In between sets there was time for guilt-free conversation, and luckily enough I caught up with Jeff Whitworth, Anya Hinkle, and briefly, David Wilcox. While it is never unusual to see Jeff (who books acts for The Bijou Theatre and The Grey Eagle) at any given show, I was not expecting to see singer-songwriters like Anya and David there, which was a pleasant surprise. It was also a testament to the widespread appeal of Bon Iver.

There were also some notable spur-of-the-moment conversations with fellow concert goers, and my WNCW t-shirt got a couple of those going. I had on what we dubbed “the golden ticket” t-shirt, with the station logo in the middle, “Admit One” to its left and “Est. Oct. 13, 1989” to its right. Anya Hinkle’s friend Greg from Chicago noted that October 13th is his birthday, and minutes later we met someone who was born the same day (!) as our first day on air on October 13th, 1989. Hailing from Carrboro was Haleigh, who at first spied my friend Greg Gerald’s Infamous Stringdusters shirt and started talking us up about her love for that band, only to then notice mine, informing us of the coincidence. It could only happen in Asheville, apparently.

Full disclosure: I am not incredibly well versed in Bon Iver’s catalog, so the night was always going to present some unforeseen turns. Justin Vernon’s debut For Emma, Forever Ago remains my go-to album, a largely acoustic collection which seemed to stand in contrast to his later works. Seeing him in a six piece band where five members had a keyboard (one of them being one of the pair of drummers on hand) reinforced that preconception. However, as the show progressed, I realized that the old saying “the more things change, the more they stay the same” was somewhat in play here. Even though Vernon has hit the stratosphere with collaborations with Jay-Z, Nas, Taylor Swift and Kanye, and has produced artists ranging from Brittany Howard to Bruce Hornsby, his work in Bon Iver shows continuity. Even though his band has over eleven million monthly listeners on Spotify, you cannot say that Justin Vernon has lost touch with the version of himself that spent several months in the fall and winter of 2006 sequestered in a hunting cabin in Northwestern Wisconsin writing that first, watershed record. The seeds of later, warped R&B tracks like “666 ʇ”, played midway through the night's set, are easy to dig up in the warbling, softly blurred auto-tune of songs like “The Wolves (Act I and II)” from For Emma, Forever Ago; his full-on rock treatment of “Salem” (with Josh Kauffman joining in on a much more intense version than the one from 2019’s i,i) was presaged by the quiet fervor of Vernon’s sustained falsetto wail coupled with electric guitar, trumpet and trombone in the proxy title track “For Emma”.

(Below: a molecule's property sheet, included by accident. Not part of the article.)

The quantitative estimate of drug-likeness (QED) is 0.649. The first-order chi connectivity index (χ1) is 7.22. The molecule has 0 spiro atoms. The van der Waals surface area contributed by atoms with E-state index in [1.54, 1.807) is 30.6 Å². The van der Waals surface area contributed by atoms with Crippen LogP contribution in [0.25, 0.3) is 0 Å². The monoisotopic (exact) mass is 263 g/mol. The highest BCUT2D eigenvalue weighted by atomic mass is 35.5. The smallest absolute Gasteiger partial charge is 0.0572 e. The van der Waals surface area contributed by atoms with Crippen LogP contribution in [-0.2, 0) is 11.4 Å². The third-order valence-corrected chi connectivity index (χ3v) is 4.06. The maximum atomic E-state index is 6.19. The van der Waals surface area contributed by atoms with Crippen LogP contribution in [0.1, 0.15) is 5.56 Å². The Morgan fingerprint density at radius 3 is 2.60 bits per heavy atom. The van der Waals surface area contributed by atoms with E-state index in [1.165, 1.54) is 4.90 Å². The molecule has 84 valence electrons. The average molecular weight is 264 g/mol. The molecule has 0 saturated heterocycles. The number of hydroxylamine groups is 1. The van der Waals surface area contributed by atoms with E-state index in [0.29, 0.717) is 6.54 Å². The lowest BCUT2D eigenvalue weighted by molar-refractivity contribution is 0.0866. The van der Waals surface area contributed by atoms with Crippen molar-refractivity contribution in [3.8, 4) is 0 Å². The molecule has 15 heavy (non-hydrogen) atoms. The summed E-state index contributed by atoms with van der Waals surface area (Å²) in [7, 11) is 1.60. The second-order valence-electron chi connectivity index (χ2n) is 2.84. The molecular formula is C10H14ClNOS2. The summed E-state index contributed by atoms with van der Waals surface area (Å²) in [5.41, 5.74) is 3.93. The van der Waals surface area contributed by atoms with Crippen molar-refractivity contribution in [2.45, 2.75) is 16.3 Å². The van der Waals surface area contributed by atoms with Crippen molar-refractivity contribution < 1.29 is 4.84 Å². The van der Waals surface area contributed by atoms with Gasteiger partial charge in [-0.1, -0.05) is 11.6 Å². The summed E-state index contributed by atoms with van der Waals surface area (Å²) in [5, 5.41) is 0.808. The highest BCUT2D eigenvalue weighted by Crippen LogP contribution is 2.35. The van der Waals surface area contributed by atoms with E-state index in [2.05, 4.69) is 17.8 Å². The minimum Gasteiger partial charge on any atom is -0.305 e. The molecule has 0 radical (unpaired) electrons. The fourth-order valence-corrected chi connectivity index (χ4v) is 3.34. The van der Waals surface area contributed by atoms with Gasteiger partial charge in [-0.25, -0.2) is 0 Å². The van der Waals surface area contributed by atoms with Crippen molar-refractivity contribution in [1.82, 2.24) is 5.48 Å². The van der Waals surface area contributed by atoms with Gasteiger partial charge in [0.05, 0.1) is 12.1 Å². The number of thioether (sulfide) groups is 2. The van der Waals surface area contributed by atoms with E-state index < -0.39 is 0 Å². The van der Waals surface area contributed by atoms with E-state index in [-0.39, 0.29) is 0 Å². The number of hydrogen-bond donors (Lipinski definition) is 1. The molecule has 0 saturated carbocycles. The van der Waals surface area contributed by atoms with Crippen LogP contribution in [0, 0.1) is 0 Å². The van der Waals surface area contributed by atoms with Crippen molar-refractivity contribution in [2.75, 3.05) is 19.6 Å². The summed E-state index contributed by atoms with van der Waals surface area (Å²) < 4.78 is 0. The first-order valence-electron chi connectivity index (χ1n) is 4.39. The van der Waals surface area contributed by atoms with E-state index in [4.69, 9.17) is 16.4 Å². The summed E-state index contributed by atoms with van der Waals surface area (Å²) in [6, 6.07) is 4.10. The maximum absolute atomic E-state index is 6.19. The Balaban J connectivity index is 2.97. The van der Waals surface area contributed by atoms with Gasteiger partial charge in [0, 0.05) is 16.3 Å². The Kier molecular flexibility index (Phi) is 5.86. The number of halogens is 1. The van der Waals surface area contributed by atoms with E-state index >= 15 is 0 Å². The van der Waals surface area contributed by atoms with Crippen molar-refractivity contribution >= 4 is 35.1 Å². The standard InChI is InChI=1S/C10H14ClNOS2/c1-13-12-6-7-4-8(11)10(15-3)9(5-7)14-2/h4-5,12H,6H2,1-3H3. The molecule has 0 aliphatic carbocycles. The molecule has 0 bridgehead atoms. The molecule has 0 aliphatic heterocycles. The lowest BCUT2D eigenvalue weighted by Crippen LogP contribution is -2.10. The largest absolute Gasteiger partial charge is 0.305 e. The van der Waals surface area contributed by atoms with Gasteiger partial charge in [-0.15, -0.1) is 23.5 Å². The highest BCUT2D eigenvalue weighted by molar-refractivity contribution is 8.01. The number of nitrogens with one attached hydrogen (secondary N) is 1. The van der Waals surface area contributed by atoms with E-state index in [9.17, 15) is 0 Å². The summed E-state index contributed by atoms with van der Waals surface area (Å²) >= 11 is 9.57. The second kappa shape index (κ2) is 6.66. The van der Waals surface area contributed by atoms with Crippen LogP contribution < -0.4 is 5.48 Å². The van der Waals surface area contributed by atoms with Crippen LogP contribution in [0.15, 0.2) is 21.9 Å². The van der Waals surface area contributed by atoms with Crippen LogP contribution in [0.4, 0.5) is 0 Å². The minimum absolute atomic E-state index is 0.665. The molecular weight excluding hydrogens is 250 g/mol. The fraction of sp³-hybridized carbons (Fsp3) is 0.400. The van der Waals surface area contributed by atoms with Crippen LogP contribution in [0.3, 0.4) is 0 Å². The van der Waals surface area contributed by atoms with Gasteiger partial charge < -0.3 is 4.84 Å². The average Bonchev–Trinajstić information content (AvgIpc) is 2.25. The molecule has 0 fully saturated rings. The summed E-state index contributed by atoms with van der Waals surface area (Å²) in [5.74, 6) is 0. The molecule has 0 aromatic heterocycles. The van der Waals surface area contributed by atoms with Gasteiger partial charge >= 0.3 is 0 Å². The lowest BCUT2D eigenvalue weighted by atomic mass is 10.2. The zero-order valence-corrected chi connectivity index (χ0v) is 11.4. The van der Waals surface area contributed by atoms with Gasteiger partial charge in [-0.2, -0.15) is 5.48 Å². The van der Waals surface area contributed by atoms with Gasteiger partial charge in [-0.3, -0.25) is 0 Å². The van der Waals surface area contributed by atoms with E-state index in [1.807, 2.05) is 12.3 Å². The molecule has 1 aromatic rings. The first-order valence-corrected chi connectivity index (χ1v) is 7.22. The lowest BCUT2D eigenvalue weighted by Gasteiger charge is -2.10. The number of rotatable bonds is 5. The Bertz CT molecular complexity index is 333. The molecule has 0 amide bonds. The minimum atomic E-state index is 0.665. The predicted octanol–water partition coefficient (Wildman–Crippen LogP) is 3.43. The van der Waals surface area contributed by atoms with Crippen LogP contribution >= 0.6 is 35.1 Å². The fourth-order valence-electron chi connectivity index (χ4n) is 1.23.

Overall, seven of the show’s twenty songs were from Bon Iver’s album i,i. They included 2020 single “AUATC” (“Ate Up All The Cake” for those unfamiliar with Vernon’s employment of acronyms), with several earlier favorites like “Blood Bank”, “Holocene” and “Flume” also in the mix. Anais Mitchell, Josh Kauffman and Eric D. Johnson joined in the band’s closer, a cover of Bob Dylan’s early classic “With God On Our Side”.

Joe Kendrick grew up far off in the woods at in rural Stanfield, NC, where he acquired his first Sony Walkman, listened to both AM and FM radio from Charlotte, went to Nascar races at Charlotte Motor Speedway, attended a small Baptist church, read Rolling Stone, subscribed to cassette clubs, and played one very forgettable season of high school football. From there, Joe studied Journalism at the University of North Carolina at Chapel Hill, where he was able to fulfill his dream of being a disc jockey at WXYC. He volunteered at WNCW soon after graduation.